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“Stone Love (for Tracey Emin)”: a poem by Carol Ann Duffy

“My hand on what I take from time and this world / and the stone’s shadow there on the grass with mine.”

By Carol Ann Duffy

I married a tall, dark, handsome stone
in its lichen suit; secret, sacred, the ceremony
above the sea; where the stone had stood
for a million years, stoic, bridegroom,
till I came at last to the wedding-day.
Gulls laughed in a blue marquee of air.

Shroud for a dress, barefoot, me, my vows
my business and the stone’s; but should you ever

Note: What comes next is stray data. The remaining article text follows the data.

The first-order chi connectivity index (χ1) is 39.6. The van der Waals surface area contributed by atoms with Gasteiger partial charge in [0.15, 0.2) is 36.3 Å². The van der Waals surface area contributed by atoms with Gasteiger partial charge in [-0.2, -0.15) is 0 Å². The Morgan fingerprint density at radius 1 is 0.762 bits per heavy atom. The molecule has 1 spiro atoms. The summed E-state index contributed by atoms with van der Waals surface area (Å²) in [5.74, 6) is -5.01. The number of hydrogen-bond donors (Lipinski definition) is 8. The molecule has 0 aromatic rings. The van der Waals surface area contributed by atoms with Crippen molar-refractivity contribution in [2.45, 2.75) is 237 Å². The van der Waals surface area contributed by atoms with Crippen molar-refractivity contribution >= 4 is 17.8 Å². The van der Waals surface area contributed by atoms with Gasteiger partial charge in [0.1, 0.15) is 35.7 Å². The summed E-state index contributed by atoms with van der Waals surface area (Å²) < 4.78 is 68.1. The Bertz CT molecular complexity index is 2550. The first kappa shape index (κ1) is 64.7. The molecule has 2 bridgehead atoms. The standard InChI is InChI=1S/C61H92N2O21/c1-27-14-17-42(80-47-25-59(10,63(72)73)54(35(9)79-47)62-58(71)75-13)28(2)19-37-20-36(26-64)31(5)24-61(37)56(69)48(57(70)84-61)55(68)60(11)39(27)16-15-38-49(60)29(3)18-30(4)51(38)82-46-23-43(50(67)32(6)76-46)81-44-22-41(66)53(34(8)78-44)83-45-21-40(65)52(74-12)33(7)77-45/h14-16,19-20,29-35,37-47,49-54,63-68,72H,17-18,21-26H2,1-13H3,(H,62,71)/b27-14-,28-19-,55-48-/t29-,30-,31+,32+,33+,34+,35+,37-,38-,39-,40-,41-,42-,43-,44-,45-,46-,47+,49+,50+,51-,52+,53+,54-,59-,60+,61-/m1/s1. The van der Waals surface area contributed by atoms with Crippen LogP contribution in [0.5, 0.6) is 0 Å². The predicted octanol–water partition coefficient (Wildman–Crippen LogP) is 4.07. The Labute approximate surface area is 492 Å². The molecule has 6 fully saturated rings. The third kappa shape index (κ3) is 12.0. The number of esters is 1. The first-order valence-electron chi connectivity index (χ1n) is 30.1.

press your face to a stone’s cold, old, still, breast,
you’ll find the words which wed me there
to the silence of stone, till death . . . slow art
of stone, staunchness of stone . . . do us part.

My hand on what I take from time and this world
and the stone’s shadow there on the grass with mine.

Carol Ann Duffy is the Poet Laureate.

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This article appears in the 07 Jun 2016 issue of the New Statesman, A special issue on Britain in Europe